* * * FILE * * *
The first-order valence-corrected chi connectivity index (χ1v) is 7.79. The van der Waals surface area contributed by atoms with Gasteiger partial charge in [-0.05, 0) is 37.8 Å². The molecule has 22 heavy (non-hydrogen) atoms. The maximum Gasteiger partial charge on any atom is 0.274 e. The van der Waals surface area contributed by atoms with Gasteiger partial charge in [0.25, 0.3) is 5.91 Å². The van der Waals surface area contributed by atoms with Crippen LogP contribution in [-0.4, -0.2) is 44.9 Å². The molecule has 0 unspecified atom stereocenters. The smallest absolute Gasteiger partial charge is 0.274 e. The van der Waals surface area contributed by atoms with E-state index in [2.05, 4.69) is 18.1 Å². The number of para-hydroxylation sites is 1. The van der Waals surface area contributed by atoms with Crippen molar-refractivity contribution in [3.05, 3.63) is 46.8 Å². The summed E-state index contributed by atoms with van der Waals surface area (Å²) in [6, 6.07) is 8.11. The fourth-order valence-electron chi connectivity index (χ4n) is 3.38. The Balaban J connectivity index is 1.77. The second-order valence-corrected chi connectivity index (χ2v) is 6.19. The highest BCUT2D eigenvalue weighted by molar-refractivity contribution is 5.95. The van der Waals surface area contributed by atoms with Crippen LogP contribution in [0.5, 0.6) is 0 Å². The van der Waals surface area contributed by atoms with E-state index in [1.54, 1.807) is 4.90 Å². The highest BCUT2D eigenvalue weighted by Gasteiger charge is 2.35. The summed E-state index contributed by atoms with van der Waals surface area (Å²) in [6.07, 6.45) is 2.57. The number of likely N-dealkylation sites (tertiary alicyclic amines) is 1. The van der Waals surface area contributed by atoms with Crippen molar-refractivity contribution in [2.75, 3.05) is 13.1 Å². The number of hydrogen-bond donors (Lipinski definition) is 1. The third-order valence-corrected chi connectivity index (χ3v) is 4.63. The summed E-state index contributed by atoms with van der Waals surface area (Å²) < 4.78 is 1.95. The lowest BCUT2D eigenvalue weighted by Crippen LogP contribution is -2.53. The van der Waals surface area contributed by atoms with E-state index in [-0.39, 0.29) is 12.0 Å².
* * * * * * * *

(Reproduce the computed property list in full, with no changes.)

The first-order valence-corrected chi connectivity index (χ1v) is 7.79. The van der Waals surface area contributed by atoms with Gasteiger partial charge in [-0.05, 0) is 37.8 Å². The molecule has 22 heavy (non-hydrogen) atoms. The maximum Gasteiger partial charge on any atom is 0.274 e. The van der Waals surface area contributed by atoms with Gasteiger partial charge in [0.25, 0.3) is 5.91 Å². The van der Waals surface area contributed by atoms with Crippen LogP contribution in [-0.4, -0.2) is 44.9 Å². The molecule has 0 unspecified atom stereocenters. The smallest absolute Gasteiger partial charge is 0.274 e. The van der Waals surface area contributed by atoms with E-state index in [2.05, 4.69) is 18.1 Å². The number of para-hydroxylation sites is 1. The van der Waals surface area contributed by atoms with Crippen molar-refractivity contribution in [3.05, 3.63) is 46.8 Å². The summed E-state index contributed by atoms with van der Waals surface area (Å²) in [6, 6.07) is 8.11. The fourth-order valence-electron chi connectivity index (χ4n) is 3.38. The Balaban J connectivity index is 1.77. The second-order valence-corrected chi connectivity index (χ2v) is 6.19. The highest BCUT2D eigenvalue weighted by molar-refractivity contribution is 5.95. The van der Waals surface area contributed by atoms with Crippen LogP contribution in [0.5, 0.6) is 0 Å². The van der Waals surface area contributed by atoms with E-state index in [1.54, 1.807) is 4.90 Å². The highest BCUT2D eigenvalue weighted by Gasteiger charge is 2.35. The summed E-state index contributed by atoms with van der Waals surface area (Å²) in [6.07, 6.45) is 2.57. The number of likely N-dealkylation sites (tertiary alicyclic amines) is 1. The van der Waals surface area contributed by atoms with Crippen molar-refractivity contribution in [2.75, 3.05) is 13.1 Å². The number of hydrogen-bond donors (Lipinski definition) is 1. The third-order valence-corrected chi connectivity index (χ3v) is 4.63. The summed E-state index contributed by atoms with van der Waals surface area (Å²) < 4.78 is 1.95. The lowest BCUT2D eigenvalue weighted by Crippen LogP contribution is -2.53. The van der Waals surface area contributed by atoms with E-state index in [-0.39, 0.29) is 12.0 Å².